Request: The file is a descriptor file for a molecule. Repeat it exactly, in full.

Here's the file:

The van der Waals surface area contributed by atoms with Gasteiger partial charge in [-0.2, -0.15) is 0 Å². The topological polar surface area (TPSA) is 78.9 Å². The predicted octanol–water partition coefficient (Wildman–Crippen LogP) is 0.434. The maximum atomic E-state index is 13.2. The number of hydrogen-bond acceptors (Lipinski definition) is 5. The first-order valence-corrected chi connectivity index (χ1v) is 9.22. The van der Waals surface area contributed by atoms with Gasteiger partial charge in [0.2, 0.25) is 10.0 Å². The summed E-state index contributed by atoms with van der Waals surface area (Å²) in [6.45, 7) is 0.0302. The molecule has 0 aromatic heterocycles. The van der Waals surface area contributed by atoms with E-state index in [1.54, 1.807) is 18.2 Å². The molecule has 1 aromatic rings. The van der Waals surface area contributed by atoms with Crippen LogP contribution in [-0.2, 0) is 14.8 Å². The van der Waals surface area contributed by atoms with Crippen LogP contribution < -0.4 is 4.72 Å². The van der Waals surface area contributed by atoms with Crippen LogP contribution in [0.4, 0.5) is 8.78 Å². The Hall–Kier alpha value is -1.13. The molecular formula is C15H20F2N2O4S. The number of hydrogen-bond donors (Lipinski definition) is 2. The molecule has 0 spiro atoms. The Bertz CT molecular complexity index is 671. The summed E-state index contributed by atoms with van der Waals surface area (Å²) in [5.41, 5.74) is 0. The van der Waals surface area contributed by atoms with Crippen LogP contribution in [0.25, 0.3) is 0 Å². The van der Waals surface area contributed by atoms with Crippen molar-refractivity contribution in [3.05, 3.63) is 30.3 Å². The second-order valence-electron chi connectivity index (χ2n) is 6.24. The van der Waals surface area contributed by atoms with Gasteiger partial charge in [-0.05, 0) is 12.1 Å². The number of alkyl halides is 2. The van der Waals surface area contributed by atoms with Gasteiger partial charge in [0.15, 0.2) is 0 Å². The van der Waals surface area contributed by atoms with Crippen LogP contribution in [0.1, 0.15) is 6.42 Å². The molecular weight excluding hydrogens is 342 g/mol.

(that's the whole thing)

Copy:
The van der Waals surface area contributed by atoms with Gasteiger partial charge in [-0.2, -0.15) is 0 Å². The topological polar surface area (TPSA) is 78.9 Å². The predicted octanol–water partition coefficient (Wildman–Crippen LogP) is 0.434. The maximum atomic E-state index is 13.2. The number of hydrogen-bond acceptors (Lipinski definition) is 5. The first-order valence-corrected chi connectivity index (χ1v) is 9.22. The van der Waals surface area contributed by atoms with Gasteiger partial charge in [0.2, 0.25) is 10.0 Å². The summed E-state index contributed by atoms with van der Waals surface area (Å²) in [6.45, 7) is 0.0302. The molecule has 0 aromatic heterocycles. The van der Waals surface area contributed by atoms with E-state index in [1.54, 1.807) is 18.2 Å². The molecule has 1 aromatic rings. The van der Waals surface area contributed by atoms with Crippen LogP contribution in [-0.2, 0) is 14.8 Å². The van der Waals surface area contributed by atoms with Crippen LogP contribution < -0.4 is 4.72 Å². The van der Waals surface area contributed by atoms with Crippen LogP contribution in [0.4, 0.5) is 8.78 Å². The Hall–Kier alpha value is -1.13. The molecular formula is C15H20F2N2O4S. The number of hydrogen-bond donors (Lipinski definition) is 2. The molecule has 0 spiro atoms. The Bertz CT molecular complexity index is 671. The summed E-state index contributed by atoms with van der Waals surface area (Å²) in [5.41, 5.74) is 0. The van der Waals surface area contributed by atoms with Crippen LogP contribution in [0.25, 0.3) is 0 Å². The van der Waals surface area contributed by atoms with Crippen molar-refractivity contribution in [3.05, 3.63) is 30.3 Å². The second-order valence-electron chi connectivity index (χ2n) is 6.24. The van der Waals surface area contributed by atoms with Gasteiger partial charge in [-0.05, 0) is 12.1 Å². The number of alkyl halides is 2. The van der Waals surface area contributed by atoms with Gasteiger partial charge in [0.15, 0.2) is 0 Å². The van der Waals surface area contributed by atoms with Crippen LogP contribution in [0.1, 0.15) is 6.42 Å². The molecular weight excluding hydrogens is 342 g/mol.